William Douglass

William DOUGLASS,  physician, born in East Lothian, Scotland, about 1691 ; died in Boston, Massachusetts, 21 October 1752. 

He came to this country in 1716, and settled in Boston in 1718. Although a skilful practitioner, he violently opposed inoculation for the prevention of smallpox, His prejudices were strong, and his language frequently intemperate. He wrote much on medical and political subjects, and proposed "a stamp duty upon all instruments used in law affairs" for revenue, but the suggestion lacked novelty.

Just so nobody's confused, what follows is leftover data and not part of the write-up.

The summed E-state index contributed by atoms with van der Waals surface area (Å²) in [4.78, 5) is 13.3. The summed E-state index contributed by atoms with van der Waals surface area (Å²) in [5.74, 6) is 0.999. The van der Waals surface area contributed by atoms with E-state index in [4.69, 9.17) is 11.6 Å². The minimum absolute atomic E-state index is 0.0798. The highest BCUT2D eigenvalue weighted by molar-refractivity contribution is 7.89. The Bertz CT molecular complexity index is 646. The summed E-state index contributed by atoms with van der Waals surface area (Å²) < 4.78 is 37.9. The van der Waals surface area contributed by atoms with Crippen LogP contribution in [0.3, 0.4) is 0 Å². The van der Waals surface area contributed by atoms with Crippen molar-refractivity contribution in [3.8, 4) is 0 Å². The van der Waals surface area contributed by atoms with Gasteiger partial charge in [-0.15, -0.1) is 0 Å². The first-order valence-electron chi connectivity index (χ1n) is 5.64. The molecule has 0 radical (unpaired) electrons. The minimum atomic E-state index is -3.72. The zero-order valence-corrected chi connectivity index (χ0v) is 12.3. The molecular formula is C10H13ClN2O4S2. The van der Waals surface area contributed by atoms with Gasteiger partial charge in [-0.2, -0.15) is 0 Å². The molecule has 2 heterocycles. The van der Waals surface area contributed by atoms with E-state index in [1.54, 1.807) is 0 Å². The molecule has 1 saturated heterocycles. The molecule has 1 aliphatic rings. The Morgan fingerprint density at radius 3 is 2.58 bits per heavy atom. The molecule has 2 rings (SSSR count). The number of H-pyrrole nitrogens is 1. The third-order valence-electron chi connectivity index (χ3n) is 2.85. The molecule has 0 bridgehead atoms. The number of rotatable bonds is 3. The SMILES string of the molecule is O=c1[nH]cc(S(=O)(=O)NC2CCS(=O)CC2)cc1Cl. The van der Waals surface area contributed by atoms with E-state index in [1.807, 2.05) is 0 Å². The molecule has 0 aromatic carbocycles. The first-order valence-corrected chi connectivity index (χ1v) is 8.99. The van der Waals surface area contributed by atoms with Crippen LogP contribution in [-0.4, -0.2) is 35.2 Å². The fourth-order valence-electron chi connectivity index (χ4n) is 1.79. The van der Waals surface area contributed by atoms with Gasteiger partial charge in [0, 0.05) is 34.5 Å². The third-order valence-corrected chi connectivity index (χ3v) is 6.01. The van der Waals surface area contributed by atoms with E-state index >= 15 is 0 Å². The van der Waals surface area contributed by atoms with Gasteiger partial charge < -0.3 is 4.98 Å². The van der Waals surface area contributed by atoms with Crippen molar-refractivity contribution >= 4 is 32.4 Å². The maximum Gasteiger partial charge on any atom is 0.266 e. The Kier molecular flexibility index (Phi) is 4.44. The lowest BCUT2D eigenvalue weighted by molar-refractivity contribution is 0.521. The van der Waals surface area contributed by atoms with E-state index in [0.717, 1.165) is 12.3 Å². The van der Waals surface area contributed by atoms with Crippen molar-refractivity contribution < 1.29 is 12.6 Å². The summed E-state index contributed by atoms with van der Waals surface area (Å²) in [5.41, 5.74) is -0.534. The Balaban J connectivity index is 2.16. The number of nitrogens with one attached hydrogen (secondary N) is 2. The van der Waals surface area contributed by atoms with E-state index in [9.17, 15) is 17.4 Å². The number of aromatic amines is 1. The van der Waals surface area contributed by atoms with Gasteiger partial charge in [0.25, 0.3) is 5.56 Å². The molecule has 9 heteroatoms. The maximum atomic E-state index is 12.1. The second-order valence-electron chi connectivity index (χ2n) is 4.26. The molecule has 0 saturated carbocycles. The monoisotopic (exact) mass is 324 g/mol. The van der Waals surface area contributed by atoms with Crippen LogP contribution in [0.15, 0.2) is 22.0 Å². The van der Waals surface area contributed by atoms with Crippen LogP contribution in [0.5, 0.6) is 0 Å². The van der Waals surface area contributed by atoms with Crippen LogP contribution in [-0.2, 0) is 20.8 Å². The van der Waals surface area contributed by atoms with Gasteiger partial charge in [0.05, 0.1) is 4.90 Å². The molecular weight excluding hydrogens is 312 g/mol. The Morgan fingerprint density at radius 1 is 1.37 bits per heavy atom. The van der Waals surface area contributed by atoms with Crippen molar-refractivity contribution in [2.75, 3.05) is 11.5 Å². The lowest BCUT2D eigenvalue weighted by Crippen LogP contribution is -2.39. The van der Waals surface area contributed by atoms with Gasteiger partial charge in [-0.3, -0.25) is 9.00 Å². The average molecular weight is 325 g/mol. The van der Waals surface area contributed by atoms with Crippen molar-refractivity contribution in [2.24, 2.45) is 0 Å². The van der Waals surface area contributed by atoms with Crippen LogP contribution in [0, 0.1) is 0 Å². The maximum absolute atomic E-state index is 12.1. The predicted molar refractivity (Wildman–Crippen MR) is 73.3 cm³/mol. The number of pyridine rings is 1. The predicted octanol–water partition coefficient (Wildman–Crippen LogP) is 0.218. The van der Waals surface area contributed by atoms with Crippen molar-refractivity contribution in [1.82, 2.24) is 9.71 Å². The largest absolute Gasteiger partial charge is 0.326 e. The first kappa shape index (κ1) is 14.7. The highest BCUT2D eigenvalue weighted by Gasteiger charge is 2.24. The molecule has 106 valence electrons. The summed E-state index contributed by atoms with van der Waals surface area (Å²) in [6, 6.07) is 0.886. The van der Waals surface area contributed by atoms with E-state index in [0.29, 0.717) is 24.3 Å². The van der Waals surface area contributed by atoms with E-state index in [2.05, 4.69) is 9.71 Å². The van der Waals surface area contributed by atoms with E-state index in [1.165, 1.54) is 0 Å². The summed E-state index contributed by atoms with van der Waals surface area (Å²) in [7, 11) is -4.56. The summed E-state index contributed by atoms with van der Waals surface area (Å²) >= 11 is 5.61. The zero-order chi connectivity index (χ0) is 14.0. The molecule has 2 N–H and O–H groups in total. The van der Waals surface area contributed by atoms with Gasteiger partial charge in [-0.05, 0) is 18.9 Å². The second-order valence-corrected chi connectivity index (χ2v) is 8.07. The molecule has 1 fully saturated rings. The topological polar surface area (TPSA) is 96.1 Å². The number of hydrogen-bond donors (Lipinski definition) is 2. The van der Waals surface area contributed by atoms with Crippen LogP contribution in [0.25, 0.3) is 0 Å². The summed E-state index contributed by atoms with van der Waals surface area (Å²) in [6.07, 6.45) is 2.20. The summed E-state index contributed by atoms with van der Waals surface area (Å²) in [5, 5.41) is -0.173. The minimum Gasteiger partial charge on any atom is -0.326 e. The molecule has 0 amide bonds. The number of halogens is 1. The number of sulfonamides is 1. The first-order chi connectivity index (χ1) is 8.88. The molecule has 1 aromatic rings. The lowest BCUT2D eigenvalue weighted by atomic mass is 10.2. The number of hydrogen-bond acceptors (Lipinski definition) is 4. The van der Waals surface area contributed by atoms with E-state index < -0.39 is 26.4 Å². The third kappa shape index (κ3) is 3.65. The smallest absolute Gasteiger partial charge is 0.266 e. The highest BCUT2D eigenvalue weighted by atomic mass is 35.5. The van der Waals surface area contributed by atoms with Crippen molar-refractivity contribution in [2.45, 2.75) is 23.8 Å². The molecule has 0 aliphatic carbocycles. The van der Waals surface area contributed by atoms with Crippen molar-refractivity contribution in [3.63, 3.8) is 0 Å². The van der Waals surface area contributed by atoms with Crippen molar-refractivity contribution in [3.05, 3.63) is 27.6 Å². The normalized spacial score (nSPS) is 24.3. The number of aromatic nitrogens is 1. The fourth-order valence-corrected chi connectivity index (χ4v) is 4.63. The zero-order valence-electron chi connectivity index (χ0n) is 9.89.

A town in Worcester County, Massachusetts, of which he was the principal owner and benefactor, bears his name. 

His "Summary, or Historical Account of the British Settlements" (1748'53, left incomplete at his death) is inaccurate, and records his private grievances as well as public affairs. 

He printed an almanac (1743'4), entitled " Mereurius Novanglicanus," which is still valued for its chronology. Adam Smith called him "the honest and downright Dr. Douglass." He also wrote treatises on "Smallpox" (1722'30); "3Practical History of a New Eruptive Miliary Fever which Prevailed in Boston in 1735'6" ; and a work on "Midwifery."

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